6. The position of the Alliance and its member countries during this period of exploration and negotiation, with special reference to European security and mutual force reductions, would be weakened if NATO were to reduce its forces unilaterally, especially those in the European area, and in particular at a time when it is confronted with a [Page 238] steady growth in Soviet military power, which manifests itself above all in the strategic nuclear and maritime fields. NATO member states must, therefore, maintain a sufficient level of conventional and nuclear strength for defence as well as for deterrence, thus furnishing a sound basis from which to negotiate and underlining that negotiation is the only sensible road open. Progress towards a meaningful détente in an era of negotiation will, therefore, require the maintenance of a strong collective defence posture.

7. The present NATO defence strategy of deterrence and defence, with its constituent concepts of flexibility in response and forward defence, will remain valid. It will continue to require an appropriate mix of nuclear and conventional forces.

8. It is to be hoped that success in strategic arms limitation talks will be achieved. Allied strategic nuclear capability will in any event remain a key element in the security of the West during the 1970’s. At the present time, adequate nuclear forces exist and it will be essential to ensure that this capability, which includes the continued commitment of theatre nuclear forces, is maintained.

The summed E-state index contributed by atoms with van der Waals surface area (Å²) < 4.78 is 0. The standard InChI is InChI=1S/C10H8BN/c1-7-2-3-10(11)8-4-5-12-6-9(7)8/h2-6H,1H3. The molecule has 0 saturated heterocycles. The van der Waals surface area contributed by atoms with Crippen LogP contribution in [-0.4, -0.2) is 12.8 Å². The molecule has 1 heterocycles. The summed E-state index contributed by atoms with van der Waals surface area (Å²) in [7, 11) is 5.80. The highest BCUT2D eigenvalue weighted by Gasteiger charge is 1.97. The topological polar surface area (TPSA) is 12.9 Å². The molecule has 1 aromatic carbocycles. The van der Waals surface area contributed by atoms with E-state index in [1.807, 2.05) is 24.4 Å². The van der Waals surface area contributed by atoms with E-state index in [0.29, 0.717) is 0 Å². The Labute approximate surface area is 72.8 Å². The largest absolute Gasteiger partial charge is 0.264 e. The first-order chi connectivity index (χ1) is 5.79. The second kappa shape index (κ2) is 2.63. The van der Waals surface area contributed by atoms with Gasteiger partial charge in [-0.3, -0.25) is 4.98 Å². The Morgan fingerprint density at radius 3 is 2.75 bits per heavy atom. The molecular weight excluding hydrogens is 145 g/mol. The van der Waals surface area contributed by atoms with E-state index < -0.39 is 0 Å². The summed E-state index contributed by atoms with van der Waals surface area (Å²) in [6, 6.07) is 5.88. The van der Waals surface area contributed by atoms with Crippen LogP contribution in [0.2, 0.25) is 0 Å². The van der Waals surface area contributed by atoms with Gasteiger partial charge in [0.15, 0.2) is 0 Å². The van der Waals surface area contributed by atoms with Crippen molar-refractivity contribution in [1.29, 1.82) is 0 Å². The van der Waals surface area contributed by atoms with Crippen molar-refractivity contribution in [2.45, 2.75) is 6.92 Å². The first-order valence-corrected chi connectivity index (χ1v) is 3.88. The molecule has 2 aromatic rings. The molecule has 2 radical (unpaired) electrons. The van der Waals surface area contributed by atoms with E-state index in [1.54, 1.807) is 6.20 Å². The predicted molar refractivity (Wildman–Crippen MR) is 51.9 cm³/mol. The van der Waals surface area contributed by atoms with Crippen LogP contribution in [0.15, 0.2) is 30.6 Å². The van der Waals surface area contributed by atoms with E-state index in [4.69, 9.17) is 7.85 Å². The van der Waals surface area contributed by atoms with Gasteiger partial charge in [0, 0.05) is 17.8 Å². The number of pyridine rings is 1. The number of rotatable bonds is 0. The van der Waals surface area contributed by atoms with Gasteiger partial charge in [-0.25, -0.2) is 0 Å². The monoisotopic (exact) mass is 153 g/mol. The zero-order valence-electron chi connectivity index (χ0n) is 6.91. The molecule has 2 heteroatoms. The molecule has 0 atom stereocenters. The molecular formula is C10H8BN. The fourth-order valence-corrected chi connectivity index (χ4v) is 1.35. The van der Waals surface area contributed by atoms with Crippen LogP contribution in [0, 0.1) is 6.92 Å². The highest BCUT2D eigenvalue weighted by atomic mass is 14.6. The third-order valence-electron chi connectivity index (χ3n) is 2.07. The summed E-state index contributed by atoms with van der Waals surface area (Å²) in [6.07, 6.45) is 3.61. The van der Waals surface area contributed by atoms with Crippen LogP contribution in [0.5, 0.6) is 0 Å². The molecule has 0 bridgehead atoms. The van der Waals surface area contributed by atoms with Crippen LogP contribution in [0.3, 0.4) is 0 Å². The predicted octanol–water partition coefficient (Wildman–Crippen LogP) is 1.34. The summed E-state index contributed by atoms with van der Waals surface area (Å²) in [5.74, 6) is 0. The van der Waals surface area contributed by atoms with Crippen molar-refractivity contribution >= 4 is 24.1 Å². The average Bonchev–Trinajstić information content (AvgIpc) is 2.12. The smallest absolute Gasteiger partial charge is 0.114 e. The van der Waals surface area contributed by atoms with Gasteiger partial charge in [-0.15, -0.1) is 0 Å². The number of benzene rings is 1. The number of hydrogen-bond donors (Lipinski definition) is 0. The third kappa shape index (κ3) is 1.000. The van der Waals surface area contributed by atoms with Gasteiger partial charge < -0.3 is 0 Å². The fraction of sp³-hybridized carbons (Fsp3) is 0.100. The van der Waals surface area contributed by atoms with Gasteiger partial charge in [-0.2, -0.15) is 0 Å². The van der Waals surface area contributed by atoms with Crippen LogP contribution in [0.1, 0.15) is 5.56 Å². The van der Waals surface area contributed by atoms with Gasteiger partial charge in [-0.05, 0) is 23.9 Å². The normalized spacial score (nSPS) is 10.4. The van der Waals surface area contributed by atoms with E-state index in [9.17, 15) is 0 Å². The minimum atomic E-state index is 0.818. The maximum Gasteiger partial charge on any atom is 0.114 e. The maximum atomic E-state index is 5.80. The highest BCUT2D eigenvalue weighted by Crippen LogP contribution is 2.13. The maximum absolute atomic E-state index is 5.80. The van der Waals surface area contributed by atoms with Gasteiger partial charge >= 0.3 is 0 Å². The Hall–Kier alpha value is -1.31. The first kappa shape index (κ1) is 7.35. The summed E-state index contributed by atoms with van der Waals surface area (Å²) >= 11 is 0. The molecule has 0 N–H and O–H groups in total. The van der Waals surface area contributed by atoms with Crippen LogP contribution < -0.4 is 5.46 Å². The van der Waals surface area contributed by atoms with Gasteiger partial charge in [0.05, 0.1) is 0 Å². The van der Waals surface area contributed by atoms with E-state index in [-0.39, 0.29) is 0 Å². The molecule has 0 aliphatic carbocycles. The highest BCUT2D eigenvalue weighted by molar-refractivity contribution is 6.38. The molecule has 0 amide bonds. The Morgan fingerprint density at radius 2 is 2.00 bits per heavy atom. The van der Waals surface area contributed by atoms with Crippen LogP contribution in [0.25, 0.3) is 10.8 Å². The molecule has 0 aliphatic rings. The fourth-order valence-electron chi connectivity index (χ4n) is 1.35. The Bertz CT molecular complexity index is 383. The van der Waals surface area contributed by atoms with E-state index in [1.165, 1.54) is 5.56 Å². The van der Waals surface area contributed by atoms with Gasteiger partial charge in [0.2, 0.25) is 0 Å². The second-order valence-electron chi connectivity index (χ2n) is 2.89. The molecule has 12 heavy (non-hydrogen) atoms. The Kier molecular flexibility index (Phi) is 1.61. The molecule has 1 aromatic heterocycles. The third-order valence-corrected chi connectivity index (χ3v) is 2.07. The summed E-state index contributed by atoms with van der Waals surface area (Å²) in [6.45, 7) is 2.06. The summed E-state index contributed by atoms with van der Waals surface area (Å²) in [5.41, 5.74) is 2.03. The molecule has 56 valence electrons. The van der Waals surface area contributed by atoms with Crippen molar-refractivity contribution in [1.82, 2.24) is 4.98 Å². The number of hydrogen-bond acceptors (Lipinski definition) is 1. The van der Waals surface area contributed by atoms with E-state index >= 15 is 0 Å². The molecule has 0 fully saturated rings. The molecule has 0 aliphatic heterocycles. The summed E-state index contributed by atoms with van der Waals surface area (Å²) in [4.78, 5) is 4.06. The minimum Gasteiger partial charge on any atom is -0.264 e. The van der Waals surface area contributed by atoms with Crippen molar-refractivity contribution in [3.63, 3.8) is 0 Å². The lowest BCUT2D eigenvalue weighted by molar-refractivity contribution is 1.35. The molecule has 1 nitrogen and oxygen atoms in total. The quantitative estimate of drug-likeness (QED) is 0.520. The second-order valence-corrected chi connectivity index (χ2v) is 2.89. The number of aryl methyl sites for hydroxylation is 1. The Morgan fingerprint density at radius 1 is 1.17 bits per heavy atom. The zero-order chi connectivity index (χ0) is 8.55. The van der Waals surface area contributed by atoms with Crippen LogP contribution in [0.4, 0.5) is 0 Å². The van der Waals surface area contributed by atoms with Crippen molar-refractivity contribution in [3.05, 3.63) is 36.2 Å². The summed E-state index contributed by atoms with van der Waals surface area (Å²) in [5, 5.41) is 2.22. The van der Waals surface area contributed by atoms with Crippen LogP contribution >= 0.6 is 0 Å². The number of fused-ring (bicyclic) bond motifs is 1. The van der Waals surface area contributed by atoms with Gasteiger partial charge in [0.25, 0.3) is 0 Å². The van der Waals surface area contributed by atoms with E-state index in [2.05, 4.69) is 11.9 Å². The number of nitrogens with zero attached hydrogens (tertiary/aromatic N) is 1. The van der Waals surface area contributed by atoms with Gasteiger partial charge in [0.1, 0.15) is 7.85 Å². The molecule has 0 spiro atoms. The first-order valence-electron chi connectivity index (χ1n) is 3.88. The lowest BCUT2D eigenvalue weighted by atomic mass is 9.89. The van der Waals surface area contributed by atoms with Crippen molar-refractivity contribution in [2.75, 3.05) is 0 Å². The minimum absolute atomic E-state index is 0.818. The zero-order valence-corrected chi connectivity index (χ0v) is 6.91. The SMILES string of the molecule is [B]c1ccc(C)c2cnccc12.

9. The situation in the field of conventional forces is less satisfactory in view of certain imbalances between NATO and Warsaw Pact capabilities. Careful attention needs to be paid to priorities in improving NATO’s conventional strength in the 1970’s. In the allocation of resources, priority will be given to measures most critical to a balanced Alliance defence posture in terms of deterrent effect, ability to resist external political pressure, and the prompt availability or rapid enhancement of the forward defensive capability in a developing crisis. In addition to a capability to deter and counter major deliberate aggression, Allied forces should be so structured and organized as to be capable of dealing also with aggressions and incursions with more limited objectives associated with intimidation or the creation of faits accomplis, or with those aggressions which might be the result of accident or miscalculation. In short, Allied forces should be so structured and organized as to deter and counter any kind of aggression. Important areas in NATO’s conventional defence posture to which attention should be paid in the next decade include: armour/anti-armour potential; the air situation including aircraft protection; overall maritime capabilities, with special reference to anti-submarine forces; the situation on NATO’s flanks; the peacetime deployment of ground forces; further improvements in Allied mobilization and reinforcement capabilities as well as in NATO communications, for crisis management purposes.